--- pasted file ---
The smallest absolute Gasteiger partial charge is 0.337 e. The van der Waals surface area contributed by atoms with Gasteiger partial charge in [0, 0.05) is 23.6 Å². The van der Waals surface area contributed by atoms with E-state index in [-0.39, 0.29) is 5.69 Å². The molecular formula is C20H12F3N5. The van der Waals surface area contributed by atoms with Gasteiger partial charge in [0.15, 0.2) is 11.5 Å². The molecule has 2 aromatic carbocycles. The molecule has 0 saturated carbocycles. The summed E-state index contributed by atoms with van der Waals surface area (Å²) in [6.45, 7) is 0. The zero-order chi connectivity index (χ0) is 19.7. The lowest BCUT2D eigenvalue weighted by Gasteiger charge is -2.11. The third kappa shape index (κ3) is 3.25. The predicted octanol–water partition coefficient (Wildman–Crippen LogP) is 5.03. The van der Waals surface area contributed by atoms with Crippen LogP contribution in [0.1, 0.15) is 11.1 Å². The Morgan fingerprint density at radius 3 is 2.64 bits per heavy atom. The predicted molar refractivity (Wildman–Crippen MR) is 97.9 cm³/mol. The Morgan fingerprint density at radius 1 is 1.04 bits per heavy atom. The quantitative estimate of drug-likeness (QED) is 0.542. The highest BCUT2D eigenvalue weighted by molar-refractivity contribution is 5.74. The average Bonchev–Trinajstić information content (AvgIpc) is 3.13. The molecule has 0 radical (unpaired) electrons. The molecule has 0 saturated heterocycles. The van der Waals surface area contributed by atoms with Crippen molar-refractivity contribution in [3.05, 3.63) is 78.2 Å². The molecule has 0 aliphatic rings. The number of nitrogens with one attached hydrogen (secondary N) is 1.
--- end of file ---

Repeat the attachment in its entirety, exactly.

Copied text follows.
The smallest absolute Gasteiger partial charge is 0.337 e. The van der Waals surface area contributed by atoms with Gasteiger partial charge in [0, 0.05) is 23.6 Å². The van der Waals surface area contributed by atoms with E-state index in [-0.39, 0.29) is 5.69 Å². The molecular formula is C20H12F3N5. The van der Waals surface area contributed by atoms with Gasteiger partial charge in [0.15, 0.2) is 11.5 Å². The molecule has 2 aromatic carbocycles. The molecule has 0 saturated carbocycles. The summed E-state index contributed by atoms with van der Waals surface area (Å²) in [6.45, 7) is 0. The zero-order chi connectivity index (χ0) is 19.7. The lowest BCUT2D eigenvalue weighted by Gasteiger charge is -2.11. The third kappa shape index (κ3) is 3.25. The predicted octanol–water partition coefficient (Wildman–Crippen LogP) is 5.03. The van der Waals surface area contributed by atoms with Crippen LogP contribution in [0.1, 0.15) is 11.1 Å². The Morgan fingerprint density at radius 3 is 2.64 bits per heavy atom. The predicted molar refractivity (Wildman–Crippen MR) is 97.9 cm³/mol. The Morgan fingerprint density at radius 1 is 1.04 bits per heavy atom. The quantitative estimate of drug-likeness (QED) is 0.542. The highest BCUT2D eigenvalue weighted by molar-refractivity contribution is 5.74. The average Bonchev–Trinajstić information content (AvgIpc) is 3.13. The molecule has 0 radical (unpaired) electrons. The molecule has 0 saturated heterocycles. The van der Waals surface area contributed by atoms with Crippen molar-refractivity contribution in [3.05, 3.63) is 78.2 Å². The molecule has 0 aliphatic rings. The number of nitrogens with one attached hydrogen (secondary N) is 1.